To start, I think we should consider some of the reasons that elicited such a strong reaction from many segments of European society. It seems that underlying these protests there were essentially two subtexts, which might be roughly summarized as: “Islamists have committed another murderous terrorist attack that shows just how alien their culture is from ours;” and more specifically, “We must stand up for our cherished rights of free speech against the attacks of that foreign culture.” In these two closely related statements there are some concepts that deserve our examination. First, as to the dualistic opposition between the term “Islamists” and the fuzzy idea of “our culture”, we should ask, what is an Islamist, since, to paraphrase Humpty Dumpty in Alice in Wonderland, it seems that, “when the media use a word, it means anything they want it to.” This term, originally indicating a Western scholar of Islamic culture, has now been re-deployed in an attempt to differentiate between so-called ‘mainstream Muslims’, who would be referred to as Islamic, versus violent or fundamentalist Muslims, who are called Islamist. But although it nominally restricts criticism to only the violent segments, at the same time this usage conveys an implicit bias against the overall group. On the other hand, the notion of “our culture” tends to denote whatever is happening in Europe – but especially the laudatory aspects therein.
That there are differences between European Christian culture and the culture of the Islamic Middle East hardly need be said; but the notion that these two cultures are in opposition predates contemporary conditions by millennia. Indeed, it was almost two thousand five hundred years ago that Herodotus saw the Greek wars with Persia in this light. Similarly, Plutarch described Alexander, a Johnny-come-lately to proto-European culture, as the sword of Greek reason against Persian sycophancy and superstition. Samuel Huntington’s relatively recent fulminations about a clash between cultures thus are best seen as merely a recent echo of a very old theme. The idea that these different cultures are immutable and irrevocably in conflict, however, may owe more to nationalism or ‘culturalism’ than to reality, as demonstrated by the centuries of relatively peaceful coexistence between Christians and Muslims in the Middle East up to the last century or by the decades of Muslim assimilation in North America, as exemplified by the Canadian television series “Little Mosque on the Prairie” “草原小清真寺.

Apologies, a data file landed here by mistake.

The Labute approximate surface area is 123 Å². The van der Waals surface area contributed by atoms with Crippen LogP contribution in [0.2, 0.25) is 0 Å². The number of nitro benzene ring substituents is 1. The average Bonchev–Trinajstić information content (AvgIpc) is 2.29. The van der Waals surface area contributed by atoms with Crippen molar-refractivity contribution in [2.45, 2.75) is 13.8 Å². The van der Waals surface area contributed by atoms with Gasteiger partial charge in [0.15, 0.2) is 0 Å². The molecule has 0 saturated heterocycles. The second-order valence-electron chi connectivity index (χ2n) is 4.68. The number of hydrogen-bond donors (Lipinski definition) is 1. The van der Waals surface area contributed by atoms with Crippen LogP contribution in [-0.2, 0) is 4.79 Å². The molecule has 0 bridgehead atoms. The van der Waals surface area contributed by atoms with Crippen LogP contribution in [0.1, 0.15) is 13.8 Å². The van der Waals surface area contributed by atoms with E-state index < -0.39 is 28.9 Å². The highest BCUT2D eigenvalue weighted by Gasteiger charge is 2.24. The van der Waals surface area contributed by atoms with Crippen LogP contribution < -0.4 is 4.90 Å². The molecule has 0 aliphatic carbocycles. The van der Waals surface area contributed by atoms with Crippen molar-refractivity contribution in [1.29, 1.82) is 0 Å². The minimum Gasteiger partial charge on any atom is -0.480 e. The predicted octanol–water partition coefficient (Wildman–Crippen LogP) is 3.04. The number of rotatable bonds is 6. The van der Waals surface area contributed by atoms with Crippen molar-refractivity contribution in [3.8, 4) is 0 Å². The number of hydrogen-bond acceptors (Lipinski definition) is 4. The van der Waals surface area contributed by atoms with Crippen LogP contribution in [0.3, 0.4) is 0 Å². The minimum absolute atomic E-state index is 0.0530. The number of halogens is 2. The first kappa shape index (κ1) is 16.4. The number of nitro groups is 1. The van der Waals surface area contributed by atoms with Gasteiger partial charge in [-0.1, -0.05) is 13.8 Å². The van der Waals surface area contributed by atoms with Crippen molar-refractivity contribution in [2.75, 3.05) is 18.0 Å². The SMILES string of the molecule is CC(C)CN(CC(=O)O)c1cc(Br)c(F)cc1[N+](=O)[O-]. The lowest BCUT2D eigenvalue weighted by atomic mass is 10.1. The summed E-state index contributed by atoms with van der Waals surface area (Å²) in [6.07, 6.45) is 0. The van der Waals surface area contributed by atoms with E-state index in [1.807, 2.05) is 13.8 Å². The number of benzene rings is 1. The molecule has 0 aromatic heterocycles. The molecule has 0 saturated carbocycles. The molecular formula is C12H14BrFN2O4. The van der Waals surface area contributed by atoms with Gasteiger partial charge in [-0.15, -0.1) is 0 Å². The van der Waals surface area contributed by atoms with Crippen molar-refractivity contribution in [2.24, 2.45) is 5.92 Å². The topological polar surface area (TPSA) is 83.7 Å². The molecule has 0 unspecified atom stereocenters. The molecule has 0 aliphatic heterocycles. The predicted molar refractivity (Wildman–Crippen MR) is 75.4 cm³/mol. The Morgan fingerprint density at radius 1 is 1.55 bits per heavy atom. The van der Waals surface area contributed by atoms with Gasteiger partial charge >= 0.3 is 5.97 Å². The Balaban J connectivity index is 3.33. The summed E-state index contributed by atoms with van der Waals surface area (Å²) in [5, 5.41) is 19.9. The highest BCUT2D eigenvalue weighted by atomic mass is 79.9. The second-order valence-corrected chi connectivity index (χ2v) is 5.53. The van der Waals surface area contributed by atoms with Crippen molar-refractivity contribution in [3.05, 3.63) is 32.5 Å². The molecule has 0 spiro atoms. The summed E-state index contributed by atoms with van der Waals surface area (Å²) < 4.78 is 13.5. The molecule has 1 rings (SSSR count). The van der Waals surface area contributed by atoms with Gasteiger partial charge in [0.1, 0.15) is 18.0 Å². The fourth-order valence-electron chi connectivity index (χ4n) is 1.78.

The idea of an opposition between Europe and the Middle East has thus long been one of the ways that Europe has defined itself. Conversely, it has more recently become one of the means used by certain factions in the Islamic Middle East to solidify their own identity, a trend that emerged in Egypt with the beginning of the Islamic Brotherhood in British-ruled Egypt following the First World War. This trend then became more prominent following the Second World War, with the rising tide of movements for Middle East decolonization, cultural as well as political, especially in areas such as the Arabian Peninsula and, later, Iran. It is these movements that now form the core of what is referred to as Islamism.
It is often contended that Islam, beginning with the wars that accompanied its birth, has been a religion and a culture based on violence – more so than cultures of other religions, in particular, Euro-Christian culture. Yet in reading the Old Testament of the Bible, which narrates the genesis of Christianity, it is clear that bitter warfare between the Israelites and local peoples they were displacing is a prevalent theme. Although it is true that Islam does not see the same separation between religion and government that has become a distinguishing trait of Euro-American culture since the end of the Eighteenth Century, this distinction is a relatively new phenomenon in the West, hardly the hallmark of Euro-Christian culture.